The contrast couldn’t be clearer. Theresa May, having thrown away her significant majority in the election she said she wouldn’t call, finds herself in a situation where even her ‘win’ is seen as a defeat. Jeremy Corbyn, lamented by press and peers alike when he took the Labour hotseat, celebrated a ‘victory’ despite securing less votes than the opposition. The question is, how? How did the conservatives throw away their comfortable lead? How did a Labour party in disarray produce such an emphatic campaign? While social media is by no means the only reason for the result, the DigitalDinos team believe it played a significant part. Here’s why…


Formed of only seven employees, ‘Momentum’, a tech savvy group of Corbyn supporters- aided by volunteers- found their website reached over 70,000 people. According to The Times, targeting the undecided, it focused on digital tools, namely social media platforms, to boost awareness of Mr Corbyn’s campaign and shift the undecided to the Labour party. In the last week of campaigning, around 12.7 million people (almost a quarter of UK Facebook users) saw content posted by Momentum, criticising Tory cuts while boosting the Labour leader’s profile in posts including videos, GIFs and images. With the help of Momentum, Labour were able to direct more the 2.4 times as much traffic to their website than the conservatives. Furthermore, a Momentum built website called My Nearest Marginal allowed Labour voters to discover campaign events happening near them by typing in their postcode, allowing them to organise details such as car shares and enabling them to call the local organiser.

Jeremy Corbyn salutes his supporters (Image: London Evening Standard)

The Sea Of Red

Aided by Momentum, Labour’s tactic of targeting the youth vote with promises to abolish tuition fees and provide “hope” for the future clearly paid off, with “nearly two thirds of younger voters backing the Labour party” according to an NME led exit poll. Sam Jeffers, co founder of Facebook ad monitoring project ‘Who Targets Me?’ claimed that many news feeds were a “sea of red, simply because of messages shared by friends”.

Theresa May’s online campaign failed to convince (Image: The Sun)

But while they were clearly getting it right, how did the Tories get it so wrong? Their strategy relied upon paid adverts on channels such as Facebook and YouTube. Their campaign was repetitive and tedious, with the message of ‘strong and stable’ leadership being drowned out by the energetic, vibrant appeal of the Labour social media campaign. The reality that their online campaign failed must have dawned on them when they discovered that their Facebook and YouTube advert received 9 million views – the most in history for a campaign ad – yet still couldn’t shift the focus from the positivity Labours online presence.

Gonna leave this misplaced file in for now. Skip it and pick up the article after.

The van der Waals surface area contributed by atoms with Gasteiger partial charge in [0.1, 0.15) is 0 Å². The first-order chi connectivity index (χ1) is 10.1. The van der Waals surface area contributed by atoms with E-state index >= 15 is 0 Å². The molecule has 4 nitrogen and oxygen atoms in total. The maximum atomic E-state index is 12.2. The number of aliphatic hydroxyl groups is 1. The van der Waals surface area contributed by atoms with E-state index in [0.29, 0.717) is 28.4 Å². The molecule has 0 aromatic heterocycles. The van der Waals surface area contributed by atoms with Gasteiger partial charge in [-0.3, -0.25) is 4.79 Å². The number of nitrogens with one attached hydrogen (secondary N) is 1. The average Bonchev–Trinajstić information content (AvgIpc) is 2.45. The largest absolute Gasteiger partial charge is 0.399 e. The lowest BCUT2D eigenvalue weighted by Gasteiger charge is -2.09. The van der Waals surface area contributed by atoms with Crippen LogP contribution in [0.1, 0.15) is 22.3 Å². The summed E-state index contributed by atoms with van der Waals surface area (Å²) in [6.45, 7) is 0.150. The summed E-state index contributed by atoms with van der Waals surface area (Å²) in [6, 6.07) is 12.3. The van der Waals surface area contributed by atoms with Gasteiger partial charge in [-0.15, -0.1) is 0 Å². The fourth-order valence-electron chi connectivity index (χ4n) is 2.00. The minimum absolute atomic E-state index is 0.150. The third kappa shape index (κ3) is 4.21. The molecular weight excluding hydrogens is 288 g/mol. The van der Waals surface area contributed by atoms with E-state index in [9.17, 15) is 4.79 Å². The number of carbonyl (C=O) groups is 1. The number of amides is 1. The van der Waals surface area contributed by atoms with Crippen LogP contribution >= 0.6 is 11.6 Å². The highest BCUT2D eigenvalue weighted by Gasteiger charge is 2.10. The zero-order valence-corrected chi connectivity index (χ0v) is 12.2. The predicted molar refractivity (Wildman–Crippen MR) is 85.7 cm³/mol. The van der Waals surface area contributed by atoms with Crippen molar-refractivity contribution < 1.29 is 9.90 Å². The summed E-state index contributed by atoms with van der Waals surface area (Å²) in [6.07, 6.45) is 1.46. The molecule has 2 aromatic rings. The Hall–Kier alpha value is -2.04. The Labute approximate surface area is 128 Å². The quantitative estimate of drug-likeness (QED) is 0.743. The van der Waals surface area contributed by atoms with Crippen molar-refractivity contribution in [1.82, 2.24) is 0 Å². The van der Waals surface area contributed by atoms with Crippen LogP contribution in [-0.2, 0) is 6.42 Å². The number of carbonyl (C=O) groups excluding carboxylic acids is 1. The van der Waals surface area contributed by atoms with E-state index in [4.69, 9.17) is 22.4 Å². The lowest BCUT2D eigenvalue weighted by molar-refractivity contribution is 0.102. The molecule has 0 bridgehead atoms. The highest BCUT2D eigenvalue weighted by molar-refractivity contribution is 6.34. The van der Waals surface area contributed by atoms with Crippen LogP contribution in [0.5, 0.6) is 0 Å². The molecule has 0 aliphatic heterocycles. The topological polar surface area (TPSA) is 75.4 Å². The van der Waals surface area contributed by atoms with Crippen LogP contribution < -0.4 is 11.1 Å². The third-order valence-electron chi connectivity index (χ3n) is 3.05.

A YouGov poll from April 13th shows just how far Corbyn progressed over the coming months… and how far the Tories fell.

Spend Less, Gain More?

The savvy online campaign that boosted Labour’s votes – especially with the youth – must have cost them a bomb to swing so many voters, right? Wrong. Incredibly, Momentum spent only £2000 on advertising, aided by a fundraising page that garnered them around £115,000. So how were they heard by so many people? “Labour got more for less from their Facebook investment” Daniel Gilbert of Brain Labs Digital told The Times, “This is likely because their content was more appealing to their chosen target audience. The Conservatives have failed to understand the basics of Facebook advertising” he stated. Gilbert is referring to Facebook’s algorithm, rewarding advertisers who are relevant by measuring engagement with posts. In other words, more engagement, more views.

The results of the General Election (Image: Tone Agency)

The Twitter Battle

Theresa May’s mantra – strong and stable – appeared to be the motto for her Twitter account as well, with a basic flow of Tweets churning out the parties policies. As the Election loomed closer, her flow of Tweets increased, with various photos of her campaigning trips to schools, radio shows, factories and television studios.


May’s feed consisted of simple posts charting her time campaigning

Jeremy Corbyn took a rather different approach to opposition leader Theresa May. Frequently challenging her on Twitter, Corbyn will use her ‘@’ handle when addressing her, linking to her account. On the contrary, May simply states Corbyn’s name when talking about him in 140 characters or less. This bullish approach could be the reason why Corbyn has almost a million more followers than May, again pressing home the message that Labour performed better online.

Corbyn was bullish on social media, attacking Mrs May for ducking the debates.

An energetic, vibrant campaign stole the battle of the web for the Labour Party while the Tories were left in their wake. Maybe next time, Theresa May should call the DigitalDinos team to help run her campaign and explain how Facebook’s algorithm works.


(Featured image courtesy of The Telegraph)

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